Rebuilding From Outside the First 5 Picks: 4 Rookies to Target
RotoViz extensively covered the NFL draft with QB and TE models as well as multiple RB and WR models. During draft week, 24 writers penned 59 draft reactions. This week we released our rookie rankings. Twenty-two writers and dynasty owners ranked 60-plus rookies. This is a look at four rookies you should target in the first two rounds. Part 2 will focus on how to win your league by dominating Round 3.
Our rookie rankings and the rookie average draft position taken from the Dynasty ADP app agree on a top tier of Corey Davis, Leonard Fournette, Christian McCaffrey, and Joe Mixon. If you have a later selection, it’s still possible to win your draft by trading down and attacking undervalued players.
ADP 9.5 Our Rank 7.1
Ross and Mike Williams were selected at No. 9 and No. 7 respectively in the reality draft and are both arguably undervalued in rookie formats. Of the two, Ross has the stronger case. His 34 percent combined market share in 2016 dwarfed Williams’ 25 percent. The two have similar career numbers in terms of market share yards, and Ross was a far better TD-scorer despite his smaller size (27 percent to 19 percent).
Ross also possesses unique physical attributes. His combine record-setting 4.22 forty is well-documented, and his 37-inch vertical and 133-inch broad jumps help to confirm the otherworldly athleticism. By contrast, Williams showed himself as one of the least explosive jumpers (32.5, 121) before holding himself out of the other drills in favor of the more friendly pro-day experience.
Moreover, it’s hard to see a big difference in opportunity. Williams faces Keenan Allen, Tyrell Williams, and Hunter Henry. Ross battles A.J. Green, Brandon LaFell, Tyler Boyd, and Tyler Eifert. This is a draw, although Ross has less skill redundancy with his competitors.
Size is the only area where Williams owns an advantage, and this does matter, a fact which was controversial several years ago but is becoming less so.
ADP 15.1 Our Rank 11.4
Jones has definitely been a post-draft riser, but he probably hasn’t risen enough. Currently, he’s going behind Alvin Kamara, Kareem Hunt, and Samaje Perine. All three of these RBs were selected after him in the reality draft, ran slower than 4.5 at the combine,1 and face solid incumbents in the battle for playing time. This isn’t to say the runners don’t have value – I’ve selected all three backs in early drafts – but simply a record of serious red flags as well.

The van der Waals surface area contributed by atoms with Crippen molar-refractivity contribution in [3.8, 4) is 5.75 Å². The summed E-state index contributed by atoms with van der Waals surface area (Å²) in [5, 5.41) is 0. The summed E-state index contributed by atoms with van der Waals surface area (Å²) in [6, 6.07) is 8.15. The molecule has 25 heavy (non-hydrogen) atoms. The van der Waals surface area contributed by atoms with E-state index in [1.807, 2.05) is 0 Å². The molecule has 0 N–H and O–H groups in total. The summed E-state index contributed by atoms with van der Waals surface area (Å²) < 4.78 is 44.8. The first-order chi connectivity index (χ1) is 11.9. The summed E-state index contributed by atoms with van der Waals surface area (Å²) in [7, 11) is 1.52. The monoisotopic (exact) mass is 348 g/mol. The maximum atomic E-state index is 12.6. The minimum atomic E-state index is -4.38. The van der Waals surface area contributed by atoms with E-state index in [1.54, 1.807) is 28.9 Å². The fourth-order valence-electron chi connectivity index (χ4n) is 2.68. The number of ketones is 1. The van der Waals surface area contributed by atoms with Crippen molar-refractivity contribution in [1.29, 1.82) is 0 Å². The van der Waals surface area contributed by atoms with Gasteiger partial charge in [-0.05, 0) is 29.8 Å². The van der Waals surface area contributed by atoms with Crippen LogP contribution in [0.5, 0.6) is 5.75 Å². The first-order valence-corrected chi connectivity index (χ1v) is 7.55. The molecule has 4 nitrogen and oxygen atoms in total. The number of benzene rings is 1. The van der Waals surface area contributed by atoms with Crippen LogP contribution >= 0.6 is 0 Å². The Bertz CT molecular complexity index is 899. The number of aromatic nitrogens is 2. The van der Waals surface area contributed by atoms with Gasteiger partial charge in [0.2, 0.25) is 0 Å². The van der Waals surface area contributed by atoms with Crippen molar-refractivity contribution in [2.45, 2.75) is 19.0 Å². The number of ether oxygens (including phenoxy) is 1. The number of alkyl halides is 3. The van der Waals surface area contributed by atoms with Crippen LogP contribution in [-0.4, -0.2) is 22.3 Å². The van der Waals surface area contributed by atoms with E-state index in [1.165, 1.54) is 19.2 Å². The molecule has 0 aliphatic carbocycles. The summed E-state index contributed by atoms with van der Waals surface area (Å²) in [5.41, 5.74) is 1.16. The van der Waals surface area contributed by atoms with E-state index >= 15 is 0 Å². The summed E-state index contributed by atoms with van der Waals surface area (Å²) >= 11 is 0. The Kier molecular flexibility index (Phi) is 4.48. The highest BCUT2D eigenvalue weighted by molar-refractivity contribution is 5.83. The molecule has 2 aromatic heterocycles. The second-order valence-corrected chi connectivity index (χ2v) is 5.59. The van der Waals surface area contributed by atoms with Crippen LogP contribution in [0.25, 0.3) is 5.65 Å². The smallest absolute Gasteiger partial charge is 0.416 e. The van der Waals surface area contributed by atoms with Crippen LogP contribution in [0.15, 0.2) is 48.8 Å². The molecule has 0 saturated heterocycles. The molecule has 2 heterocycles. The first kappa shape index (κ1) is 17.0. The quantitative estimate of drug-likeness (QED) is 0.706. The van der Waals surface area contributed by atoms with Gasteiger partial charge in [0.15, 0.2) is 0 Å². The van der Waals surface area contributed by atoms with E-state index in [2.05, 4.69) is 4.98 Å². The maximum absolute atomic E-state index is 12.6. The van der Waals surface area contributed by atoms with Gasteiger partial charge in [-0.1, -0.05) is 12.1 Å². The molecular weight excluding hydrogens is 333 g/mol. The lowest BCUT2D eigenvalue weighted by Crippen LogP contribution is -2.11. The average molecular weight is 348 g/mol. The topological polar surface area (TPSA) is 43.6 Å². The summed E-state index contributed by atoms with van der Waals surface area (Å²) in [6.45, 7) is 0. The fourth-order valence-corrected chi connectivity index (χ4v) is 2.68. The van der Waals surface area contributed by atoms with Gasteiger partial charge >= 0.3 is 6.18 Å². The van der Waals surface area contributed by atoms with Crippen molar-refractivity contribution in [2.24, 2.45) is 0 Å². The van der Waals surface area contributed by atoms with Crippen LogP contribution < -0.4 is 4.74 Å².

By contrast …
- Jones blew up the combine. His 4.45 forty computes to a Freak Score of 60, and his 133-inch broad jump and 6.79 three-cone gave him a 94th percentile SPARQ.
- He set records as a college senior, going off for 158 receptions and 1,747 yards.
- He was drafted at No. 37 overall.
- He landed in one of the best spots for immediate opportunity, and his long-term situation could be even better after Buffalo’s contract decisions signaled concern for Sammy Watkins‘ health.
Even though our rankings show Jones as solidly undervalued, I would argue that we’re still too low on Jones.2
ADP 18.1 Our Rank 11.8
I’ve been mildly skeptical of Samuel as a one-year wonder with questions about positional fit, but he’s become a clear bargain due to the overvaluing of Tier 2 RBs.
- Samuel was the No. 40 overall pick in the draft, ahead of even first-tier runners like Dalvin Cook and Joe Mixon.
- He ran a 4.31 at the combine. Most of the other “speed” receivers in this year’s draft ran in the mid 4.4s.3
- Currently at WR, the Panthers have an inefficient and overweight No. 1 in Kelvin Benjamin4 and an impending bust in Devin Funchess.
- His closest comps are Percy Harvin and Randall Cobb.
Seven our writers ranked Samuel inside the top 10. He’s a bargain anywhere in the second round.
ADP 23.4 Our Rank 21.2
As Williams continues to go earlier in rookie drafts, the gap closes between our rank and ADP, but we’re almost certainly too low on the new 49er. After all, Williams was No. 4 in the RB Success Model yet slid to No. 11 in our rankings.
San Francisco traded up to select him, and the landing spot is excellent in terms of both opportunity and scheme. Kyle Shanahan consistently runs one of the most RB-friendly offenses in the NFL, and the 49ers have tried to distance themselves as much as possible from Carlos Hyde without burning that bridge completely.
In fact, when you consider Anthony Amico’s compelling argument against the rookie runners in the top five, it’s not out of the question that Williams will become a dark horse challenger to finish No. 1 in rookie RB points. He’s the only player I’ve landed in all five of my early rookie drafts.5
Stay tuned for Part 2 where I look at the 5 rookies to target in Round 3 to rebuild on the cheap.
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- I mention this because speed factors very heavily in RB projection, and the 4.5 threshold is especially meaningful. Kamara performed well in other drills, but Hunt and Perine are below average athletes for NFL runners. (back)
- I have Jones at No. 8 overall. The rankings article contains of our individual results. (back)
- Although it pales in comparison to production, speed does matter for WR projection. (back)
- 2017 Air Yards WR Countdown: No. 34 Kelvin Benjamin (back)
- It required a costly trade-in to select him in our RSO contract league. (back)